Too Much Phone Time

Too Much Phone Time


School Children Have Too Much Phone Time, Not Enough Play Time

An overwhelming majority of Australians (nearly 92 per cent) believe smartphones and other media have reduced the physical activity levels and outdoor play time of children.

And an almost identical number of people believe play helps children to build skills like collaboration, self-control and problem solving that are required for the changing future, new survey results reveal.

Released on Outdoor Classroom Day, a new attitudinal research for UNSW Sydney's Gonski Institute for Education finds most people agree school students do not spend enough time on play.

Social media is seen by more than 77 per cent of people as such a distraction to school children that it results in negative impacts to their wellbeing and family relationships.

The findings from the national survey define community attitudes to areas of research the Gonski Institute is investigating, including to understand how more time for free outdoor play affects student learning and wellbeing.

They also coincide with an academic event the Institute is hosting on the benefits of learning through play in school involving researchers from around the world.

The survey results released today found most people believe too much pressure is placed on children to grow up quickly in a modern world, holding them back from effective learning and healthy development.

Institute Research Director, Professor Pasi Sahlberg, a renowned international education expert, said the new attitudinal results resonate with academic research in relation to the benefits of free outdoor play and how children today spend much longer watching digital screens, play less outdoors, and have a shorter night's sleep than a decade ago.

"Australian children spend much longer hours in school than their peers in most other countries and still have less time for unstructured play during the school day. These new findings reveal a total of 85 per cent of parents say kids today spend less time playing than they did when they were their children's age," Professor Sahlberg said.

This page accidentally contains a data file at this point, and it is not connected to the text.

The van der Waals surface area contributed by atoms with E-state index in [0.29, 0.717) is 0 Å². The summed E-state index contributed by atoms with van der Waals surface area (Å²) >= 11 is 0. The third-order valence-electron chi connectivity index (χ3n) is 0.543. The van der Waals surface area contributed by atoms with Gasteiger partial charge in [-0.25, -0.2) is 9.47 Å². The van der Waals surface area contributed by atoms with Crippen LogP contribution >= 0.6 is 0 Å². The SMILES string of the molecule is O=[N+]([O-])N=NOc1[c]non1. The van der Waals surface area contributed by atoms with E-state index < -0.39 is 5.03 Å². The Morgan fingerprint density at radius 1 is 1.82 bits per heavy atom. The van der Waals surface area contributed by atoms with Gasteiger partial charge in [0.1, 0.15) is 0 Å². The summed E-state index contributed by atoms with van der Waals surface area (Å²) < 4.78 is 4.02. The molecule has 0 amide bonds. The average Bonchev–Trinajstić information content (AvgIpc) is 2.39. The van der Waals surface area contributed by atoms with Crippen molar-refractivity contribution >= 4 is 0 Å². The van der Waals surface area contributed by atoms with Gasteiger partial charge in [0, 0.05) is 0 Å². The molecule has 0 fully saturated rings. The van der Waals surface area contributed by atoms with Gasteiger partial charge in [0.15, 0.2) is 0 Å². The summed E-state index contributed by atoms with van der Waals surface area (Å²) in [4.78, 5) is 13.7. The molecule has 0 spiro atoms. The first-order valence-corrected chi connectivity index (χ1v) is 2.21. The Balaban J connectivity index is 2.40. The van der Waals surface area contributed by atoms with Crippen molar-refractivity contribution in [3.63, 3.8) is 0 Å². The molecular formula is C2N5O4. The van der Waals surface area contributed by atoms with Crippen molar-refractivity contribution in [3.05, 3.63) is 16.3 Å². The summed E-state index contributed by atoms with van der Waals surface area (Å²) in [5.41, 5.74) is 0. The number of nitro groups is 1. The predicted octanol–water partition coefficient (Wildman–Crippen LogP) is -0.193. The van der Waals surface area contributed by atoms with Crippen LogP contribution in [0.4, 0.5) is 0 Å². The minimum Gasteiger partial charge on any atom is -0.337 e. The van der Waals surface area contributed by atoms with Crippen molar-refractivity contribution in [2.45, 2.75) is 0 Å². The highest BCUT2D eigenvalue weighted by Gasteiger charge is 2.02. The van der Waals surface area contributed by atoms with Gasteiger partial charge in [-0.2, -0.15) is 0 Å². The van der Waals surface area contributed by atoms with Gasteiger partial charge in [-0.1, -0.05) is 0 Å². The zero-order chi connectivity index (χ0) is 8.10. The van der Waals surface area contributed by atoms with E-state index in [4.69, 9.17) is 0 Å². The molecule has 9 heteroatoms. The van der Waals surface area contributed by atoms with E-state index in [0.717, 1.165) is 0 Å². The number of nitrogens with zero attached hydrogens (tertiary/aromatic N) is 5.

"It is clear the vast majority of adults highly value benefits of play for children's wellbeing and development, and this matches up with what we know from overseas research and what we are doing here. Learning through play may be the most effective and easiest way to help all children to learn collaboration, problem-solving, resiliency, creativity and empathy which are all highly desired future job skills."

Although the vast majority of respondents acknowledge the importance of play, parents are divided on how much break time children should have. Half of the parents surveyed want less break time at school for kids each day, while 40 per cent believe children should have more break time during school days.

"What is fascinating is that while this whole area around the benefits of play and the impacts of devices are little understood at a policy level, the results match with the available research knowledge. And that is why the Gonski Institute is doing deeper, Australian-based research into these areas with various collaborators including LEGO," Professor Sahlberg said.

Three out of four Australians say the first few years of schooling should focus more on learning through play than they do now.

And more than 90 per cent believe smartphones and other media have reduced time that children have for daily physical activity and active outdoor play, with a majority saying social media harms children's wellbeing and their family relationships.

"Smartphones certainly have a role to play in all our lives but at the right times and in the right ways," Professor Sahlberg said. "I think society is only catching up to the impacts of technology and social media on children and there needs to be some controls around this."

"Having been part of building the current education system in Finland and having worked in education policy and research all my life, I am excited by my work here in Australia because domestic research into this type of interaction is crucial to provide evidence to better focus on whole-child development."

Photo by ROBIN WORRALL on Unsplash




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